To the Cloud

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As more of our documents, photos and personal information depart for the Cloud — a network of remote servers that centralise data storage — this is a good moment to reflect on how Cloud computing may change communications and, possibly, our lives more generally but, also, how it has already changed these things often without our knowing.

Vincent Mosco’s readable book is ambitious in its attempt to simultaneously describe the Cloud — which is a system and a concept in many ways as elusive as its name suggests — as well as provide a critique of it. What he reveals is a gathering storm that lurks behind the silver lining projected in the corporate hype.

Features of Cloud computing that appeared, at first, as convenient — Facebook friends’ phone numbers appearing in phone contacts, or notes made on an iPhone appearing on a desktop computer — take on a more sinister appearance.

The first significant difference about the development of Cloud computing is that, while it has evoked visions of a technological utopia it has none of the democratic impulses of earlier information technology. The Cloud has been dominated from the outset by a small number of big players including Amazon, Facebook, Google and Microsoft whose visions have only ever been about profit and control.

Mosco discusses the way governments, and the US in particular, have enabled monopolisation in Cloud computing as well as avoiding regulation of its activities. Many of us will be familiar with the debates about security and privacy, whether it’s data mining by marketing companies or state spying.

For example, data stored in US data centres — which includes any emails or documents stored with Google or Facebook — can be searched without a warrant. Breaches of the Cloud have resulted in identity theft and the publishing of everything from user credentials to private photographs.

The book covers this but also some less familiar ground, including the environmental impact of Cloud computing, labour issues, and the effect that big data is having on our ways of knowing. Despite attempts to market the Cloud as an ethereal, green technology, companies like Google are tearing up the planet to store information in the Cloud. These data centres have colossal energy requirements and use dirty energy like diesel in their back-up systems to keep servers running.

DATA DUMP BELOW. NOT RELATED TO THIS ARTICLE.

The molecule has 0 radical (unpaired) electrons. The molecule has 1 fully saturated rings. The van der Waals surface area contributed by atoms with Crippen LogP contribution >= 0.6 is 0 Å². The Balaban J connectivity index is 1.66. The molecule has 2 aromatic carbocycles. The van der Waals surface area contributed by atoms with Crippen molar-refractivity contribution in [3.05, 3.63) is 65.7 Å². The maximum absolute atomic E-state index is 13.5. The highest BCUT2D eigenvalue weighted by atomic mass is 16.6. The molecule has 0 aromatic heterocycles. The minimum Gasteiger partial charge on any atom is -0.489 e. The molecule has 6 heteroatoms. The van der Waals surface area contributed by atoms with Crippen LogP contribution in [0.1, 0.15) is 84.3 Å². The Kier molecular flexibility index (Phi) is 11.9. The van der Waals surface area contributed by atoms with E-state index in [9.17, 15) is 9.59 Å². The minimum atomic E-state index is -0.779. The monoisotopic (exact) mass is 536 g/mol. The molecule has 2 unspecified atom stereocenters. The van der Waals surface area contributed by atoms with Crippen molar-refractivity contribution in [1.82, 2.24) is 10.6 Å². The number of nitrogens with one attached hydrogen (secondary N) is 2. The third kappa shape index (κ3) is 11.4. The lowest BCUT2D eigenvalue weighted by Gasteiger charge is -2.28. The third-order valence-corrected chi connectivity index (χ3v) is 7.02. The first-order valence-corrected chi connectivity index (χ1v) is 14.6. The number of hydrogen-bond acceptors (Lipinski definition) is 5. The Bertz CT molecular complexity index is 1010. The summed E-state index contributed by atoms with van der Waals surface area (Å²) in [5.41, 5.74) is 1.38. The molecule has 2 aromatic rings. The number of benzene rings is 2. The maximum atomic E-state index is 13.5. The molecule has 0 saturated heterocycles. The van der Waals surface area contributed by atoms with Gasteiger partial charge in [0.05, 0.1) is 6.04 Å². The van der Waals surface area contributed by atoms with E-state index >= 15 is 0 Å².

The computers and servers that support the Cloud are produced using carcinogenic materials and creating millions of tonnes of “e-waste”. One of Apple’s suppliers has killed a river outside Shanghai with its e-waste. The Cloud has been sold as lowering information technology (IT) costs but what this amounts to is just old-fashioned outsourcing by concentrating and centralising services in the Cloud.

Amazon’s Mechanical Turk (AMT) has managed to crowdsource labour outside any kind of regulation, creating digital sweatshops where piecework is offered at the lowest possible rates.

The materiality of the Cloud, in Mosco’s words, “belies the image of an immaterial information age” and looks much more like the industrial capitalism it claims to replace. But what To the Cloud also emphasises is that everywhere, whether it’s office workers in London resisting constant digital surveillance, AMT workers creating software to rate employers, striking workers in China, or hacktivists exposing state secrets, the storm gathers.